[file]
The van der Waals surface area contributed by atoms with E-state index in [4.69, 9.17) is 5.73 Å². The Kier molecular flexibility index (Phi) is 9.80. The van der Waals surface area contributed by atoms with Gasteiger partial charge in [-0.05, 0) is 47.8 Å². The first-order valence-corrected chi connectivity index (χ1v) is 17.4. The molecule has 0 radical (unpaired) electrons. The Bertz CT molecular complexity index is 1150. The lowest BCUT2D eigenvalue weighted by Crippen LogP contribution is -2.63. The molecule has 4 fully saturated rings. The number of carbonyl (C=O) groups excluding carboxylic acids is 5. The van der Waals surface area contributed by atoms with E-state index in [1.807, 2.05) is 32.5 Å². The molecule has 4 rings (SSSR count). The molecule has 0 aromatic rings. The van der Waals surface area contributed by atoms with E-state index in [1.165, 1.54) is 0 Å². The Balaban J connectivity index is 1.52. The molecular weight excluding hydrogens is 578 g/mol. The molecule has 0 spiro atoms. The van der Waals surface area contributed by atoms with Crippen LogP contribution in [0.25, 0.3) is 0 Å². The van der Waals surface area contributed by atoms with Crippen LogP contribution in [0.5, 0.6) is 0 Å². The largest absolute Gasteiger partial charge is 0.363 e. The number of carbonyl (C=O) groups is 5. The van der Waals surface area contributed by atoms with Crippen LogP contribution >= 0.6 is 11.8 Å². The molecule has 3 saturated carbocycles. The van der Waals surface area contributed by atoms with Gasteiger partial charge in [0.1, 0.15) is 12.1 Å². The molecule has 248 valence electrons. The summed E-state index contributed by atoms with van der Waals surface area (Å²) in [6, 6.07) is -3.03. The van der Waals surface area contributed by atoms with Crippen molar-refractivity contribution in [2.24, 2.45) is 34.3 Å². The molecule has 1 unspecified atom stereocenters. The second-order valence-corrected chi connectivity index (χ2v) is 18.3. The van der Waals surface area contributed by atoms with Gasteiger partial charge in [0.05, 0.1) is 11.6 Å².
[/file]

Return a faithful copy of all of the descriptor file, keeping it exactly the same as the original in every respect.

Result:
The van der Waals surface area contributed by atoms with E-state index in [4.69, 9.17) is 5.73 Å². The Kier molecular flexibility index (Phi) is 9.80. The van der Waals surface area contributed by atoms with Gasteiger partial charge in [-0.05, 0) is 47.8 Å². The first-order valence-corrected chi connectivity index (χ1v) is 17.4. The molecule has 0 radical (unpaired) electrons. The Bertz CT molecular complexity index is 1150. The lowest BCUT2D eigenvalue weighted by Crippen LogP contribution is -2.63. The molecule has 4 fully saturated rings. The number of carbonyl (C=O) groups excluding carboxylic acids is 5. The van der Waals surface area contributed by atoms with E-state index in [1.807, 2.05) is 32.5 Å². The molecule has 4 rings (SSSR count). The molecule has 0 aromatic rings. The van der Waals surface area contributed by atoms with E-state index in [1.165, 1.54) is 0 Å². The Balaban J connectivity index is 1.52. The molecular weight excluding hydrogens is 578 g/mol. The molecule has 0 spiro atoms. The van der Waals surface area contributed by atoms with Crippen LogP contribution in [0.25, 0.3) is 0 Å². The van der Waals surface area contributed by atoms with Crippen LogP contribution in [0.5, 0.6) is 0 Å². The largest absolute Gasteiger partial charge is 0.363 e. The number of carbonyl (C=O) groups is 5. The van der Waals surface area contributed by atoms with Crippen LogP contribution >= 0.6 is 11.8 Å². The molecule has 3 saturated carbocycles. The van der Waals surface area contributed by atoms with Gasteiger partial charge in [0.1, 0.15) is 12.1 Å². The molecule has 248 valence electrons. The summed E-state index contributed by atoms with van der Waals surface area (Å²) in [6, 6.07) is -3.03. The van der Waals surface area contributed by atoms with Crippen molar-refractivity contribution in [2.24, 2.45) is 34.3 Å². The molecule has 1 unspecified atom stereocenters. The second-order valence-corrected chi connectivity index (χ2v) is 18.3. The van der Waals surface area contributed by atoms with Gasteiger partial charge in [0.05, 0.1) is 11.6 Å².